Area under habitat conservation plans could soar Timber companies, developers, local governments and others are seeking federal permission to nearly triple the 37 million acres that fall under the nation's controversial and underfunded habitat conservation program. Of the 433 pending plans listed by the U.S. Fish and Wildlife Service, most are in the West and South, where development and timber-cutting most frequently collide with endangered species, records obtained by the Seattle Post-Intelligencer show. In the Pacific Northwest, more than two dozen habitat plans are officially under review, according to Fish and Wildlife records released under the Freedom of Information Act. One of the largest is a 9.1 million-acre deal in Washington that would shield much of the state's private timber industry from prosecution for harming salmon, steelhead, bull trout and 47 other kinds of fish. Approval of the 50-year "Forests and Fish" deal is expected later this year....
Author sets out to discover the real Timothy Treadwell The short, heartless version of the story was simply: "The Doofus Dies." At least, that's how some Alaskans saw it, says Nick Jans, the Juneau-based author of a new book, "The Grizzly Maze," about Timothy Treadwell's fatal obsession with Alaska's huge coastal brown bears. Two years ago, he might not have argued, knowing only the earliest details of how a big grizzly had just killed Treadwell and his girlfriend, Amie Huguenard, in a bear-haunted thicket of Katmai National Park. Treadwell, it was thought, had only himself to blame, having invited such danger by fashioning himself as a "bear whisperer" who could walk within a few feet of a lounging Katmai brown bear, turn his back and calmly smile into his camcorder. He gave the bears names like Booble and Mr. Chocolate. Sometimes he touched them with his hand....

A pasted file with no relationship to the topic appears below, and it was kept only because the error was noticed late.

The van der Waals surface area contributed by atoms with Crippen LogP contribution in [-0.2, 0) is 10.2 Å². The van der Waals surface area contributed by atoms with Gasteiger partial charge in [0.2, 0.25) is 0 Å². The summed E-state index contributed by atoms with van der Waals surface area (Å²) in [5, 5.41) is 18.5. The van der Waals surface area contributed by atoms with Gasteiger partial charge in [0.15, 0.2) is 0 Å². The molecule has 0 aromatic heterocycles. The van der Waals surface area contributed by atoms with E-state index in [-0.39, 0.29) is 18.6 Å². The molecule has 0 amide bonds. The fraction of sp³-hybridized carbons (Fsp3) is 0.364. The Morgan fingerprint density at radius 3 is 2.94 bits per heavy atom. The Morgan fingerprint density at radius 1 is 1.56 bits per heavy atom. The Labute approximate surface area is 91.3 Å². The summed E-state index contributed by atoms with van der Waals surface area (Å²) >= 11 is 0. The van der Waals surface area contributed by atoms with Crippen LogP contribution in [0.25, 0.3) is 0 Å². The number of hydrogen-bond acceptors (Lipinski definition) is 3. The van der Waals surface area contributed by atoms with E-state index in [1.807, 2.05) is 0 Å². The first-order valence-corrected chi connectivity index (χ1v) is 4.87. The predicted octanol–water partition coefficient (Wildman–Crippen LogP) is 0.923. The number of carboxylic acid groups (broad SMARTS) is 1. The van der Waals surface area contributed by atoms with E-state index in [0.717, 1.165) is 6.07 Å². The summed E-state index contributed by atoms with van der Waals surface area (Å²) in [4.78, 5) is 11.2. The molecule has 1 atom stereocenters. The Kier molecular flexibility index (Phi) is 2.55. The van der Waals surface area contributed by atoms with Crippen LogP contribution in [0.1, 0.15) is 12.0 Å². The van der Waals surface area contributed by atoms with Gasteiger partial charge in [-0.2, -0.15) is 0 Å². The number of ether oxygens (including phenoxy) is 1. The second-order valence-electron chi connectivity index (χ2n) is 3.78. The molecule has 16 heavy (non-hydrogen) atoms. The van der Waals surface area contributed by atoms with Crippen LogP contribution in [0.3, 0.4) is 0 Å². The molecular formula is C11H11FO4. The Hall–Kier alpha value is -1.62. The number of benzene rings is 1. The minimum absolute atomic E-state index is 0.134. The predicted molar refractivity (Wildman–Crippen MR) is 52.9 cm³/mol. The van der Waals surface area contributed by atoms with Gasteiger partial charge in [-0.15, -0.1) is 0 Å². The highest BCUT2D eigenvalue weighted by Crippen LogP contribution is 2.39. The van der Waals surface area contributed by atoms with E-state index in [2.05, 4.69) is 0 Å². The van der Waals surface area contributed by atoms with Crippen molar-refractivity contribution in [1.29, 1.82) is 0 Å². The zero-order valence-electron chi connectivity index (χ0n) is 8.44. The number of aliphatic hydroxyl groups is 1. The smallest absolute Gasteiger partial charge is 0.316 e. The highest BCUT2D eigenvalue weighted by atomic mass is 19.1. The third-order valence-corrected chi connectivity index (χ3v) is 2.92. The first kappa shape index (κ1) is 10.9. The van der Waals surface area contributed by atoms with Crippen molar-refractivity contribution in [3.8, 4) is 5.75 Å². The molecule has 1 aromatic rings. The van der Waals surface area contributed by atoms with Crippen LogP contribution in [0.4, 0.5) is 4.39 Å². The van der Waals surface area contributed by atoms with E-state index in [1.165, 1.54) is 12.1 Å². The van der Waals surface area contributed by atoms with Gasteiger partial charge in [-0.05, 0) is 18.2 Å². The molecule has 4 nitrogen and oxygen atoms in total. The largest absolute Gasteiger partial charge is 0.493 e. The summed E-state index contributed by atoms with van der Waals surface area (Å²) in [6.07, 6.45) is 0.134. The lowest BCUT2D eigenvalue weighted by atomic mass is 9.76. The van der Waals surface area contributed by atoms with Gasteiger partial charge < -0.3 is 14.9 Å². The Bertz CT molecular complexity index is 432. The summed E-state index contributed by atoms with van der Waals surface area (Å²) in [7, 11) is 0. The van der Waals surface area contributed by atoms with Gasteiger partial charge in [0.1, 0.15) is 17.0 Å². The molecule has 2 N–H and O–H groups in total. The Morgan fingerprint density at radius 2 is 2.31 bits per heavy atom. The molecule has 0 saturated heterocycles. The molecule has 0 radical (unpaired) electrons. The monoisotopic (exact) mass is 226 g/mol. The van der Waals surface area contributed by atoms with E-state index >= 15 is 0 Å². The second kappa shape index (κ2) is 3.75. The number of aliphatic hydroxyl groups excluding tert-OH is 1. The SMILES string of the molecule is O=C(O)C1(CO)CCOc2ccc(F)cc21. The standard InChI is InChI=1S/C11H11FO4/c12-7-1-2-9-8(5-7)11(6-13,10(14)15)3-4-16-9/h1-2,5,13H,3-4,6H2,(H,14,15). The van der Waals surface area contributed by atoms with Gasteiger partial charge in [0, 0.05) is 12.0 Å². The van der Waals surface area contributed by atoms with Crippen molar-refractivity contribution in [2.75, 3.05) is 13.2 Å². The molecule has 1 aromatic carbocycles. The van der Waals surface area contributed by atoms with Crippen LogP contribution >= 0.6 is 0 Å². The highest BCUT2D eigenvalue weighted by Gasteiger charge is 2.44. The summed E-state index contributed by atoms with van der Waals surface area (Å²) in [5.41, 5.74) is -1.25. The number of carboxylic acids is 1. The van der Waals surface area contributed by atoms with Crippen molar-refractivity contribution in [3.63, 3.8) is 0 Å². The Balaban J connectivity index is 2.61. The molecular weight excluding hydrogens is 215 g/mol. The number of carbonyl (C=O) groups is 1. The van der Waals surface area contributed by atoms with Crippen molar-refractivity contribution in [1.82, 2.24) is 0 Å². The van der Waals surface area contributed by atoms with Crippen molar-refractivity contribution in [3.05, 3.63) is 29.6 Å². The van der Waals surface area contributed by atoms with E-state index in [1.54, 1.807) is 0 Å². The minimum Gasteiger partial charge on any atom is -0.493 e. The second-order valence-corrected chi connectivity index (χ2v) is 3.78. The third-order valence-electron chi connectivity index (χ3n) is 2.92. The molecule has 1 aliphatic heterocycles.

Ranchers try to save livestock from flood Cattlemen on boats, barges and horseback Monday tried to save what's left of their herds after floods unleashed by Hurricane Rita in coastal parishes from Lafourche to Cameron. Their counterparts in St. Bernard and Plaquemines parishes - two areas devastated by Hurricane Katrina less than a month before – watched as Rita swept away cattle that survived the first storm. Ranchers across coastal Louisiana badly need trucks, hay and a place to house the surviving rescued cattle, said Bob Felknor, director of Louisiana Cattlemen's Association....